It takes the initiative, cooperation and integrated efforts of
multiple committees, commissions and supporting bodies to make
things happen. It also requires that a firm foundation has been laid
and that the needed tools are in place to bring about projects.
Two years ago the Logan County Regional Planning Commission
completed one of these tools when the Logan Comprehensive Plan was
revised. Its companion tool, the Comprehensive Economic Development
Strategy, which was intended to be started after the plan was
completed, lost its footing when federal funding to write it dried
The CEDS is an important mechanism that allows communities to
apply for certain federal funds. "Barring earmarks, there's not much
at this time in federal funds that we could get," said Bill Martin,
president of the planning commission. He added that even with the
CEDS, "that doesn't mean we'll get it, but at least we'll be
Rob Orr, past director of the Lincoln & Logan County Development
Partnership, and Dewey Colter, who was then county coordinator, went
to U.S. Rep. Ray LaHood and asked what to do. LaHood and his
deputy chief of staff, Carol Merna, considered the issue and
steered them toward joining a regional effort. They recommended
Current development partnership director Joel Smiley and Martin
picked up that ball and made many trips to Peoria to meet with their
Economic Development Council's CEDS committee.
On Aug. 7, a group representing
Lincoln, other Logan County communities and the county as a whole
went to Peoria to show their support for joining the regional
organization. The contingent included:
Bill Martin --
Atlanta mayor; vice president of the Logan County Regional
Joel Smiley --
executive director of the Lincoln & Logan County Development
Bill Glaze -- Mount
Pulaski mayor; president of the Logan County Regional Planning
Kathy Horn -- Lincoln
alderwoman and city representative to the Lincoln & Logan County
Chuck Ruben -- Logan
County Board member and chairman of the finance committee
Will D'Andrea --
Logan County zoning officer; president of the Lincoln & Logan
County Development Partnership
Ron Schilling -- past
president of the Lincoln & Logan County Development Partnership;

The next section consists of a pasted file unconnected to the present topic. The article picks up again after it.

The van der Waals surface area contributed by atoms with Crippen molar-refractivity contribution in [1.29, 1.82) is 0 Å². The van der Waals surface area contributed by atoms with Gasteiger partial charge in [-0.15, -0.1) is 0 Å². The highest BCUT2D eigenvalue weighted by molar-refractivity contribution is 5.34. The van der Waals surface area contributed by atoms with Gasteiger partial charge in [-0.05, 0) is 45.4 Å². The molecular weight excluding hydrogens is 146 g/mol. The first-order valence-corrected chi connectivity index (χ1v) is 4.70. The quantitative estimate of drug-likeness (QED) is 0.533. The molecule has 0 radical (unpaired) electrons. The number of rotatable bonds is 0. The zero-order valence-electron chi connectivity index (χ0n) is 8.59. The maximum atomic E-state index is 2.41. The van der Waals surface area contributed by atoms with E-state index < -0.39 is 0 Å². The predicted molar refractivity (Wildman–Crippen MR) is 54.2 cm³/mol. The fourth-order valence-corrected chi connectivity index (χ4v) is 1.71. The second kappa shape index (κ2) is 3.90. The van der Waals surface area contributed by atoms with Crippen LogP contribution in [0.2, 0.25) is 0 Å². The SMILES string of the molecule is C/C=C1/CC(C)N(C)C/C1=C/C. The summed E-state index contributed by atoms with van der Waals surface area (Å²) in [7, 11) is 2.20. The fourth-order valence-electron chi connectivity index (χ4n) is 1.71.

past president of Lincoln College
In October, the Peoria committee agreed to recommend to its full
Economic Development Council to add Logan County to their regional
economic development district. Logan County would be added to
Peoria, Tazewell, Woodford and Mason counties.
The Economic Development Council for Central Illinois was
expected to approve the addition of Logan County at their meeting
Once approved, the Logan County agreement would need to pass all
five of the participating county boards and then would be sent to
the Economic Development Administration office in Chicago for final
After that the Logan County CEDS could be written and attached to
the Peoria Regional CEDS. Smiley and Martin are overseeing this
process. There would be a fee of up to $5,000 to write and set up
the CEDS. This fee would be paid in the first year only.
It was noted that this is a substantial savings over the $30,000
initial estimate made several years ago, when it was intended to
write the plan just for Logan County.
There would also be a $5,000 administrative fee paid the first
year and every year thereafter.
[to top of second column]
Joining a regional effort would improve the possibilities for
Logan County to get federal dollars. "It makes us stronger, more
competitive and gives us more muscle," Martin said. The Economic
Development Administration, which is administered by the U.S.
Department of Commerce, "smiles on a regional effort," he said. "It
is much better than standing on our own."
When Smiley came before the Lincoln
City Council and the Logan County Board earlier this year to explain
the plan, he summed it up this way: Why would Logan County want to
become part of a region-based economic agency with four other
It attracts federal
It aids in
opportunities for studies and other opportunities to share
It overcomes separation from other core
areas, becoming part of a regional effort.
Martin recalls that Peoria was devastated in the 1970s by the
deindustrialization movement, and the region has brought back its
economy. "These are husslers: aggressive, hardworking people," he
said. "We're going to learn a whole lot just by going through this
The Peoria Economic Development Council has evolved and branched
into many specialized functions. They are also part of the Heartland
Partnership. The possibilities exist that, over time, Lincoln and
Logan County could join in some of their other comprehensive ties as
well. "First we're taking baby steps," both Martin and Smiley say.
More information and possible action locally is expected by
either December or January.
On the Web:
Lincoln & Logan County
U.S. Department of Commerce,
Economic Development Administration
Development Council for Central Illinois
Heartland Partnership information
Heartland Partnership provides strategic leadership, coordinates
resources and brings to life initiatives focused on developing,
growing and nurturing the heartland economy. The partnership serves
as a catalyst for regional visioning and strategic thinking and
provides a forum for identifying regional issues and recommendations
to be considered for action by the Economic Development Council for
Central Illinois, the Peoria Area Chamber of Commerce, other
subsidiaries and other appropriate nonaffiliated entities.
solutions through broad central Illinois region stewardship and
Target and encourage
quality economic innovation.
opportunity by assuring the community is highly livable.
Fortify and expand
the entrepreneurial climate.
and opportunity to regional constituents and varied external
Generate and manage heartland